Solar-Roof Highways: India’s Road To New Power?

Via EarthTechling, an interesting article on an Indian initiative to consider putting solar “roofs” over highways:

Researchers in India, looking for ways to squeeze badly needed solar power into a densely populated country where land costs have skyrocketed in the past decade, are coming up with some innovative ideas.

For instance: How about doing two layers of panels, one layer 10 meters above the other? Or what about putting solar roofs over highways?

Novel as these concepts sound, in India they could fit right in. After all, this is a country that has already begun putting solar panels over canals.

india solar power

Gujarat Expressway

Tirumalachetty Harinarayana and Pragya Sharma, researchers at the Gujarat Energy Research and Management Institute, in recent months have published papers looking into the double-layering and covered-road possibilities – and they think both are worthy of testing.

“While the price of PV panels is falling day by day, the price of land and its availability are constraints in the development of solar power, especially in India,” Harinarayana told the Indo-Asian News Service, which said the researchers believe that covering “the four-lane 205 kilometer-long Ahmedabad-Rajkot highway can generate 104 megawatt of power while the Ahmedabad-Vadodara national highway, 93 km long, can generate 61 MW of electricity.”

The researchers are hoping to get government approval to test the concept with a 1-MW demo.

India’s National Solar Mission has set a goal of 20 gigawatts of solar generation by 2022. Progress has been pretty good toward that goal, according to the WorldWatch Institute, but keeping the ball rolling will be a challenge.

Fascinating as the idea of solar-roofed highways might be, the double-layer idea is really the groundbreaking one, representing not just a new place to put solar panels but a way to boost the power production in a given area.

The obvious concern with such a system is that one layer of panels would shade the others from getting the sun. But 10 meters apart, that only happens for part of the day; meanwhile efficiency is boosted. The researchers concluded:

The energy generation from a single layer solar panel system for a day … is 252 kilowatt-hours per day for 756 square meter area. It increases up to nearly 445 kWh/day with the two layer solar panels separated by 10 m in the same area. The output varies depending on the separation between the two layers of photovoltaic panels. Due to high land cost in urban areas, the present study is significant. We have shown an increase of over 70% in the output.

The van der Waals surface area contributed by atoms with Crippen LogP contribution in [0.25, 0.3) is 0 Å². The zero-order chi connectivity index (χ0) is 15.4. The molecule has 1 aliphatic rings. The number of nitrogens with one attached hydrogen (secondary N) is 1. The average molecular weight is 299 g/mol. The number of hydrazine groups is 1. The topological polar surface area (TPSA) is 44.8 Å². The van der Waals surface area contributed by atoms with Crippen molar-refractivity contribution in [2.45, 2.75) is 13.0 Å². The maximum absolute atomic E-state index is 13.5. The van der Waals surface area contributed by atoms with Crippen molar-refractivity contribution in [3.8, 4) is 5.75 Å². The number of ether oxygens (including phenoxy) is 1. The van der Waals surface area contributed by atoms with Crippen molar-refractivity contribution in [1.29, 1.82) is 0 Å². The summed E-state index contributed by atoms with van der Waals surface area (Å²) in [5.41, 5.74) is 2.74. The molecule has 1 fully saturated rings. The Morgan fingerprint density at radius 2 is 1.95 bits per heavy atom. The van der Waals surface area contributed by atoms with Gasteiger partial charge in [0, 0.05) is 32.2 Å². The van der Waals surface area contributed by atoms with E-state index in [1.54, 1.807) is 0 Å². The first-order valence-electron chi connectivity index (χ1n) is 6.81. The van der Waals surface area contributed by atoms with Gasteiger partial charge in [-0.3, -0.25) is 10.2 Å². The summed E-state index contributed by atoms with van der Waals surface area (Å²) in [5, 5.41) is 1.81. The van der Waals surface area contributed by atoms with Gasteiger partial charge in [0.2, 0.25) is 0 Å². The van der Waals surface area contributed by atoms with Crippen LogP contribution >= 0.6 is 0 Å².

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About This Blog And Its Author
As potential uses for building and parking lot roofspace continue to grow, unique opportunities to understand and profit from this trend will emerge. Roof Options is committed to tracking the evolving uses of roof estate – spanning solar power, rainwater harvesting, wind power, gardens & farms, “cooling” sites, advertising, apiculture, and telecom transmission platforms – to help unlock the nascent, complex, and expanding roofspace asset class.

Educated at Yale University (Bachelor of Arts - History) and Harvard (Master in Public Policy - International Development), Monty Simus has held a lifelong interest in environmental and conservation issues, primarily as they relate to freshwater scarcity, renewable energy, and national park policy. Working from a water-scarce base in Las Vegas with his wife and son, he is the founder of Water Politics, an organization dedicated to the identification and analysis of geopolitical water issues arising from the world’s growing and vast water deficits, and is also a co-founder of SmartMarkets, an eco-preneurial venture that applies web 2.0 technology and online social networking innovations to motivate energy & water conservation. He previously worked for an independent power producer in Central Asia; co-authored an article appearing in the Summer 2010 issue of the Tulane Environmental Law Journal, titled: “The Water Ethic: The Inexorable Birth Of A Certain Alienable Right”; and authored an article appearing in the inaugural issue of Johns Hopkins University's Global Water Magazine in July 2010 titled: “H2Own: The Water Ethic and an Equitable Market for the Exchange of Individual Water Efficiency Credits.”